Report On Ted Stevens Plane Crash Finds That Victims Waited For Hours For Help To Arrive
ANCHORAGE, Alaska — Impact from the Alaska plane crash that killed former U.S. Sen. Ted Stevens and four others earlier this month dislodged an emergency locator beacon from its mounting bracket, federal investigators said.
The antenna cable also was found separated from the beacon, according to a preliminary report released late Tuesday by the National Transportation Safety Board.
The report on the Aug. 9 crash also said the plane left a corporate-owned lodge at around 2:30 p.m., and the wreckage was spotted on a remote southwest Alaska mountainside at about 8:05 p.m. It said the crash occurred at around 2:45 p.m.
Investigators had previously said they believed the plane left the lodge between 2 p.m. and 3 p.m., and that it was found sometime between 7 p.m. and 8 p.m., based on preliminary information they'd received.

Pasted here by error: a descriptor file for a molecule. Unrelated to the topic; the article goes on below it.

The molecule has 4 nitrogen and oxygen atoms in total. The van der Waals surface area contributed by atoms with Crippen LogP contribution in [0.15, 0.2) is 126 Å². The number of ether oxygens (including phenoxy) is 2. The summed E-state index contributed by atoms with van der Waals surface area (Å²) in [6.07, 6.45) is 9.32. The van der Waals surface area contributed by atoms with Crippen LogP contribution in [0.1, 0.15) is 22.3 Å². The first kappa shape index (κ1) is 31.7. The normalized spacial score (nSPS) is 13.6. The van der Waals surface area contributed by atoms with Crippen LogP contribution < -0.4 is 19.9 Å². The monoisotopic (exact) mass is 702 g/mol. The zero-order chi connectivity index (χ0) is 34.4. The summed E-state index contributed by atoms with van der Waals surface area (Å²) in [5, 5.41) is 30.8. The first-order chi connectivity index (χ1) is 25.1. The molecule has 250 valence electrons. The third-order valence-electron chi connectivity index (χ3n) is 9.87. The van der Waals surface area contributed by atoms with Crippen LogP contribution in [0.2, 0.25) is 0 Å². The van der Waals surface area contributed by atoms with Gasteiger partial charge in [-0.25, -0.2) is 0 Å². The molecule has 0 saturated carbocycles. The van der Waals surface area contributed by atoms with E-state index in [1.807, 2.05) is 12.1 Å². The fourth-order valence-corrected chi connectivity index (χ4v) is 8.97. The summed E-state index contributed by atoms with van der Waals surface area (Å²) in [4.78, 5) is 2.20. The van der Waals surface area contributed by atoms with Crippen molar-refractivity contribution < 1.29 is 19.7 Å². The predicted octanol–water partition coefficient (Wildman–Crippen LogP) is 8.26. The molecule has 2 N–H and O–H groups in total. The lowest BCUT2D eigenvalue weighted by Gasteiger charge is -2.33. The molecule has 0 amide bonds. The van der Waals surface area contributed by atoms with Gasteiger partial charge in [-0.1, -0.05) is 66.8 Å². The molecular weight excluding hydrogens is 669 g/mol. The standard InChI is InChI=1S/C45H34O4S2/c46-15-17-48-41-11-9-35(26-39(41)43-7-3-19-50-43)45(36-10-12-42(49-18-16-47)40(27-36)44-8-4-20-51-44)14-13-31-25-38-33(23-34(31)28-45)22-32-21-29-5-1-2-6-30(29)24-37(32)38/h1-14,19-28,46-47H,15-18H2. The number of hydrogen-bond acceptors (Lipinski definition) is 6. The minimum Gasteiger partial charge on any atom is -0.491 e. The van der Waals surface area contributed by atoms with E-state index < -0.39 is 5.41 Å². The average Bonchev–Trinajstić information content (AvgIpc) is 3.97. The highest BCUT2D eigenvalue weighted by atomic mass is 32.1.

Four people, including former NASA chief Sean O'Keefe, were injured in the crash.
The report does not give a cause for the crash, and sheds no new light on weather conditions encountered by the pilot, who didn't file a flight plan and was relying on visual flight rules for what was supposed to have been a relatively short flight to a fishing camp.
Authorities have said that no transmitter signal was detected during an aerial search.
But state medical examiner Dr. Katherine Raven has said the injuries sustained by those who perished were "severe and fatal," and that a quicker response from rescuers probably wouldn't have made a difference.